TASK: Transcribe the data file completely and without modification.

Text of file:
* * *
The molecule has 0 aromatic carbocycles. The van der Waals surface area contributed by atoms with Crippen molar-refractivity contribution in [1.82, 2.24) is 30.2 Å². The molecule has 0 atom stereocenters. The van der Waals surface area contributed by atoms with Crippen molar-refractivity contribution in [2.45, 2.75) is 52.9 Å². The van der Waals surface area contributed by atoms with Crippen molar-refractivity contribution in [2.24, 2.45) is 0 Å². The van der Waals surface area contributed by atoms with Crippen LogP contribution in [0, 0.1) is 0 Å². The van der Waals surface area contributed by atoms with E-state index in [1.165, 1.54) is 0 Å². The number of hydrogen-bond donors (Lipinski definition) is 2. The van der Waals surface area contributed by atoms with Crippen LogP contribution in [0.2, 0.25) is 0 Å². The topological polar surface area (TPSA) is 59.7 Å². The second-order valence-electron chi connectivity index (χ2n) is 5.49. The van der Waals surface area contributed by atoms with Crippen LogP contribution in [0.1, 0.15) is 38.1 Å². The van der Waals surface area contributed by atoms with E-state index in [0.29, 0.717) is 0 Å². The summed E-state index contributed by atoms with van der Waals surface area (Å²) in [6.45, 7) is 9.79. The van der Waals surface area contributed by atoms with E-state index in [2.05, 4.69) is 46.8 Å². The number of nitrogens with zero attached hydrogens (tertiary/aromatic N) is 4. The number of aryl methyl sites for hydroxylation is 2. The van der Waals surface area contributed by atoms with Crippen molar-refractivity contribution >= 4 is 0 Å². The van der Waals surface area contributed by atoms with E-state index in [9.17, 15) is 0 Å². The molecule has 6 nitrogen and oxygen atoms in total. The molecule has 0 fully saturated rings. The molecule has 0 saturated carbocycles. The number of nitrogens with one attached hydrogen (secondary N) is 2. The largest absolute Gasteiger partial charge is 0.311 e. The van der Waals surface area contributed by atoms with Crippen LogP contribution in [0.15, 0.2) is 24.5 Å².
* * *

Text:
The molecule has 0 aromatic carbocycles. The van der Waals surface area contributed by atoms with Crippen molar-refractivity contribution in [1.82, 2.24) is 30.2 Å². The molecule has 0 atom stereocenters. The van der Waals surface area contributed by atoms with Crippen molar-refractivity contribution in [2.45, 2.75) is 52.9 Å². The van der Waals surface area contributed by atoms with Crippen molar-refractivity contribution in [2.24, 2.45) is 0 Å². The van der Waals surface area contributed by atoms with Crippen LogP contribution in [0, 0.1) is 0 Å². The van der Waals surface area contributed by atoms with E-state index in [1.165, 1.54) is 0 Å². The number of hydrogen-bond donors (Lipinski definition) is 2. The van der Waals surface area contributed by atoms with Crippen LogP contribution in [0.2, 0.25) is 0 Å². The topological polar surface area (TPSA) is 59.7 Å². The second-order valence-electron chi connectivity index (χ2n) is 5.49. The van der Waals surface area contributed by atoms with Crippen LogP contribution in [0.1, 0.15) is 38.1 Å². The van der Waals surface area contributed by atoms with E-state index in [0.29, 0.717) is 0 Å². The summed E-state index contributed by atoms with van der Waals surface area (Å²) in [6.45, 7) is 9.79. The van der Waals surface area contributed by atoms with E-state index in [2.05, 4.69) is 46.8 Å². The number of nitrogens with zero attached hydrogens (tertiary/aromatic N) is 4. The number of aryl methyl sites for hydroxylation is 2. The van der Waals surface area contributed by atoms with Crippen molar-refractivity contribution >= 4 is 0 Å². The van der Waals surface area contributed by atoms with E-state index in [9.17, 15) is 0 Å². The molecule has 6 nitrogen and oxygen atoms in total. The molecule has 0 fully saturated rings. The molecule has 0 saturated carbocycles. The number of nitrogens with one attached hydrogen (secondary N) is 2. The largest absolute Gasteiger partial charge is 0.311 e. The van der Waals surface area contributed by atoms with Crippen LogP contribution in [0.15, 0.2) is 24.5 Å².